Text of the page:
Skip Navigation
Access Optionsarrow
About us News Action Information Search Help

Help on using this website

Search this website

View printer friendly version of this page

Email this page to a friend or colleague

Policy & Strategy
External Policy Responses
Advice & Guidance
Information Assets
Grants & Awards
Contracts & Tenders

 Section description will appear here

A Guide to Security for Conservators


The MLA Security Adviser gives advice for museums, archives, galleries and historic libraries on the means to protect from theft and fire, especially where it is intended to loan from national collections or under the Government Indemnity Scheme (GIS).

Physical Defences

An intruder detection system will identify an intrusion into a building but it provides no form of resistance to intruders. This can only be done by physical means, which can often defeat the intruder or at least buy time for police to attend in response to the activation of the alarm. For this reason physical defences form the cornerstone of the MLA security policy.

The nature of the collection, its value and its portability will influence the degree of protection required but the shell of the building must in all cases be of substantial construction.

Door Defences

A variety of different degrees of protection can be provided to doors and their openings.

  • An exterior door must at least be constructed of solid hardwood or of solid hardcore construction.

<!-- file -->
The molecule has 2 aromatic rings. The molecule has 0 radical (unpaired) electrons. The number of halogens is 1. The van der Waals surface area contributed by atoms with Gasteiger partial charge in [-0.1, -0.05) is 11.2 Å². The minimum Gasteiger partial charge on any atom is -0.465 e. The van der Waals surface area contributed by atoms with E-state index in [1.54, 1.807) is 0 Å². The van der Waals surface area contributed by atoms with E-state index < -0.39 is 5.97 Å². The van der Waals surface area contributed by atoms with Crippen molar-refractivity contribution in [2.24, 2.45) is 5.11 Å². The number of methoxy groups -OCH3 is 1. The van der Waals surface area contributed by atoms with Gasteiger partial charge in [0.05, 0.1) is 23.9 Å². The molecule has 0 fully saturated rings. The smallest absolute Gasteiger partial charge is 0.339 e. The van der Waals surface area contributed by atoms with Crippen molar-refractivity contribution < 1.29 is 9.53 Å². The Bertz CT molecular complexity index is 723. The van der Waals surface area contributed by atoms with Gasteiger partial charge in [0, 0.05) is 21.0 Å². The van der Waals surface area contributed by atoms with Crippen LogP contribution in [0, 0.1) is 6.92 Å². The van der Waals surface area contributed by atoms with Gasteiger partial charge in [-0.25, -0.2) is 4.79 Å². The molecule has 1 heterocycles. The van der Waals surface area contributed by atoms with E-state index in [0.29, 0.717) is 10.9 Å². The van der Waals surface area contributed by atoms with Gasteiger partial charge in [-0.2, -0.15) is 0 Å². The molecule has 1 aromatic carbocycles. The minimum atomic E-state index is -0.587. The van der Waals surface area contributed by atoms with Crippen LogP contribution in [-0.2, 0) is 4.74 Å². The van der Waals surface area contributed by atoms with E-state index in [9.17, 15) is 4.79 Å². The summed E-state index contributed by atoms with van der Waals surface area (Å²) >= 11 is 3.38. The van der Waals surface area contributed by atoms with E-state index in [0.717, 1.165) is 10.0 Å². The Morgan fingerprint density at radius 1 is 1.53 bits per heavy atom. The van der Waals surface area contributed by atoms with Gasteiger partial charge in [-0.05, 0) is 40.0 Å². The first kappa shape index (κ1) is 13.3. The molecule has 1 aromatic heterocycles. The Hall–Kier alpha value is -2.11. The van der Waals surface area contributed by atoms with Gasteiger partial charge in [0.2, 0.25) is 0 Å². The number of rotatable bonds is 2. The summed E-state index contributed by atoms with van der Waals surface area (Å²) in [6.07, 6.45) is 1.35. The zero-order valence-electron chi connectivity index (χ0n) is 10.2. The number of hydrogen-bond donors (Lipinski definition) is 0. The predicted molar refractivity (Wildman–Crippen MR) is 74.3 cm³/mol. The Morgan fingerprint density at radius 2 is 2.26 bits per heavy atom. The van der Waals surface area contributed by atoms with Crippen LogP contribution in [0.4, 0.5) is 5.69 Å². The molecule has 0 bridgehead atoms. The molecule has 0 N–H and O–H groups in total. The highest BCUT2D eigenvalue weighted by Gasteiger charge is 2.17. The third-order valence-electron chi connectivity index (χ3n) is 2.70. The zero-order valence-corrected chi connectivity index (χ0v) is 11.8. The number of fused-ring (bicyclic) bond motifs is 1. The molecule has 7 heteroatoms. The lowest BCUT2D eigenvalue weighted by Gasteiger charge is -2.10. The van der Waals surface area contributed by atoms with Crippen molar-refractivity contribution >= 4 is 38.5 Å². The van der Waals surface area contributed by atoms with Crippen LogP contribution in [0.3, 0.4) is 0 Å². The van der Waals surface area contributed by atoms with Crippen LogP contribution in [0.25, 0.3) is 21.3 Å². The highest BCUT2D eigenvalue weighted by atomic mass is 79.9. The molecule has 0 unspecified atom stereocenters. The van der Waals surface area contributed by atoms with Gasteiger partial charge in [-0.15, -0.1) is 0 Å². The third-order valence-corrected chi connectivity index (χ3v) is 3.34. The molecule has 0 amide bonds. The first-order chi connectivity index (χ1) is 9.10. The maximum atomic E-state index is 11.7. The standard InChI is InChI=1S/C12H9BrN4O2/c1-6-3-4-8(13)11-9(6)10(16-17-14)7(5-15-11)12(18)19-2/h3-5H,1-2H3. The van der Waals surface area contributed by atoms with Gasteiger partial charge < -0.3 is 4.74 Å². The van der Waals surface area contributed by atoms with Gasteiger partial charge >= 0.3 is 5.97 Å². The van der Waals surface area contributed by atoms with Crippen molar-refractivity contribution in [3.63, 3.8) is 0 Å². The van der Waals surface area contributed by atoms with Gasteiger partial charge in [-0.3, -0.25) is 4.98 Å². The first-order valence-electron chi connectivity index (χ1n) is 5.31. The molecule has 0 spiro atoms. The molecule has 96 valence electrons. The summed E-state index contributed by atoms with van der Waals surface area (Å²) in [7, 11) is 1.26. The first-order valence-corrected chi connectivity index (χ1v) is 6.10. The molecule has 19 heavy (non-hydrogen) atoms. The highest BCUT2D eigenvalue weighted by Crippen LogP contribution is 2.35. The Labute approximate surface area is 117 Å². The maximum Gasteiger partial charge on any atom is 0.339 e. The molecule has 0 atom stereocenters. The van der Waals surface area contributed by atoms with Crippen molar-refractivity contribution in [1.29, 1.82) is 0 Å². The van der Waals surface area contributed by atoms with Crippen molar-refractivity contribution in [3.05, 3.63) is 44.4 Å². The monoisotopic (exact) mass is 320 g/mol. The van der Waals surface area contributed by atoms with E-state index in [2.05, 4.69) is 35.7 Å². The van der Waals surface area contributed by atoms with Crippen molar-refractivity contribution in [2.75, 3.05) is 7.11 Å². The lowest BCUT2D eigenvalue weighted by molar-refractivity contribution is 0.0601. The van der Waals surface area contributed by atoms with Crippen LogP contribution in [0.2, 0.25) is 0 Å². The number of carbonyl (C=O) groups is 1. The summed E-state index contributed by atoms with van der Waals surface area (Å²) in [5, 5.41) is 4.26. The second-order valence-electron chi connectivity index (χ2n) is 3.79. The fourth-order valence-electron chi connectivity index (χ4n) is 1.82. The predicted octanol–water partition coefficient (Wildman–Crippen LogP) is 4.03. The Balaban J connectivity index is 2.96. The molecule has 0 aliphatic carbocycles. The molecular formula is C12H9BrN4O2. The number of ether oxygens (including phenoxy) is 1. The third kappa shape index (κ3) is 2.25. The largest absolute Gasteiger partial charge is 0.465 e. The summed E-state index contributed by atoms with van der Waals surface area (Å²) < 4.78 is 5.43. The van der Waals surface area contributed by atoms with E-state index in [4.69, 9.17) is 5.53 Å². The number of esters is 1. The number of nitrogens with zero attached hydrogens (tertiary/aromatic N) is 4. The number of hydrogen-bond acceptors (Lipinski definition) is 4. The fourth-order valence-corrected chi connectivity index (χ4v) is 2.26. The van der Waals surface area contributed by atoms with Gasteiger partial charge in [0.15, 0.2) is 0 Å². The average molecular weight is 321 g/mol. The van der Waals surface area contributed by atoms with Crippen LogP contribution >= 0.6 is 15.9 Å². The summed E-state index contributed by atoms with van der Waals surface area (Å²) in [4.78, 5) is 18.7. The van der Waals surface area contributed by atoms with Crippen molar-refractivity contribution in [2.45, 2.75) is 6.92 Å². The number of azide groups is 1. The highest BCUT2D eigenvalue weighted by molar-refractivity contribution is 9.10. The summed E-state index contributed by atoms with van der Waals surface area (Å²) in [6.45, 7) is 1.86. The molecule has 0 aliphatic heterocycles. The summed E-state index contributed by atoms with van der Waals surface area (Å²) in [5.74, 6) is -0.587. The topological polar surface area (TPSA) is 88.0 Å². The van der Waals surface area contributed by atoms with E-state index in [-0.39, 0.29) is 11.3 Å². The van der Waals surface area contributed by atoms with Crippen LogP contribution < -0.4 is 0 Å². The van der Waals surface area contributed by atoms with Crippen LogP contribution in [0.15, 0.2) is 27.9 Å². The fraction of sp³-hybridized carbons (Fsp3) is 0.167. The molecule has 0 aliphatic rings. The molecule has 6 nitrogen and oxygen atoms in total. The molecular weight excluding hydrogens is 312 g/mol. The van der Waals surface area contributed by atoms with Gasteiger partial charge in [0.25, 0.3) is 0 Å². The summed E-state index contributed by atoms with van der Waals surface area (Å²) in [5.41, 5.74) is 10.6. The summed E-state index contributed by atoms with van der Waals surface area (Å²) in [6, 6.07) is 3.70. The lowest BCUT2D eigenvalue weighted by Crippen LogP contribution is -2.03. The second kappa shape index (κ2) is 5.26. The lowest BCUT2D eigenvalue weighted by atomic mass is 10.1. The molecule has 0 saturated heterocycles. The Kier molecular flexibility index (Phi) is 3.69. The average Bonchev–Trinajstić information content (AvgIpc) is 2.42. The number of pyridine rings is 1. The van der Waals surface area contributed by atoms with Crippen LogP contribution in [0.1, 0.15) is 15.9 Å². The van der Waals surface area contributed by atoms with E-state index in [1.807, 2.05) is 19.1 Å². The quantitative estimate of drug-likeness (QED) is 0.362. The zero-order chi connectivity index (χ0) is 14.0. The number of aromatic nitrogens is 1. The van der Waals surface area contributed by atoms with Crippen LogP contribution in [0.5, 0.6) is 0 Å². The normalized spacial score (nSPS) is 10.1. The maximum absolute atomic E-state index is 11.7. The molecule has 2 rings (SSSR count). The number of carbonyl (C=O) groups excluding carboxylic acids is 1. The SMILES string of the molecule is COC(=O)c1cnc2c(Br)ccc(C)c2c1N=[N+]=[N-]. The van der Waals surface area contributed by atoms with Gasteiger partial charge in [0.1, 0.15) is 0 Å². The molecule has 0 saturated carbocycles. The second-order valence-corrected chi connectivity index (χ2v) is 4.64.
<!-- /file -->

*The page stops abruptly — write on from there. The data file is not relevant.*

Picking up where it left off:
• Further strength to meet increased risk can be provided by using steel doors of varying thickness or laminated security doors with reinforced plastic or steel sheet inserts.
  • A door-frame must always be capable of carrying its door and be of at least equal strength. Security doors and frames can be provided in their own purpose made sets.
  • Glazed doors to the exterior must always be regarded as weak and supported by a secondary system such as steel roller shutters, expanding steel gates or laminated security doors fitted inside the primary door. These can be cost-effective and aesthetically acceptable.

Window Defences

Windows and rooflights will always be a major problem for museum security. Sometimes even very high windows can be reached from adjacent roofs or ledges.

The defence of windows and rooflights means the use of secondary protective measures such as:

  • Steel roller shutters,
  • Iron or steel bars,
  • Collapsible gates or grilles
  • Secondary glazing using for example glass/polycarbonate/glass lamination.

Intruder Alarms

Experience shows that the value of an intruder alarm is limited if entry to and escape from the museum can be effected before the responding authority arrives on the scene. This is why the need for strong physical security has been emphasised above. An intruder alarm system can then be used very effectively by giving an early signal of an attack as the burglar attempts to defeat the building’s physical defences. In combination these features give the appropriate authorities the best opportunity to respond.

It is important that the signal notifying an attack is safely transmitted over a monitored telephone line (eg BT RedCARE) to an alarm-receiving centre which in turn alerts the police.

Fire Detection

Without early detection whole collections and buildings can be lost. It is therefore essential for museums, archives, libraries and galleries to have an automatic fire detection system that will give an early indication of the presence of fire. Such a system transmits an alarm over a telephone line to the fire brigade, or more often to an alarm company’s receiving centre as well as causing a local alarm to initiate an evacuation of the premises.

Sprinkler Systems

Improvements to the reliability of fire detection systems have made them more acceptable to museum, archive, library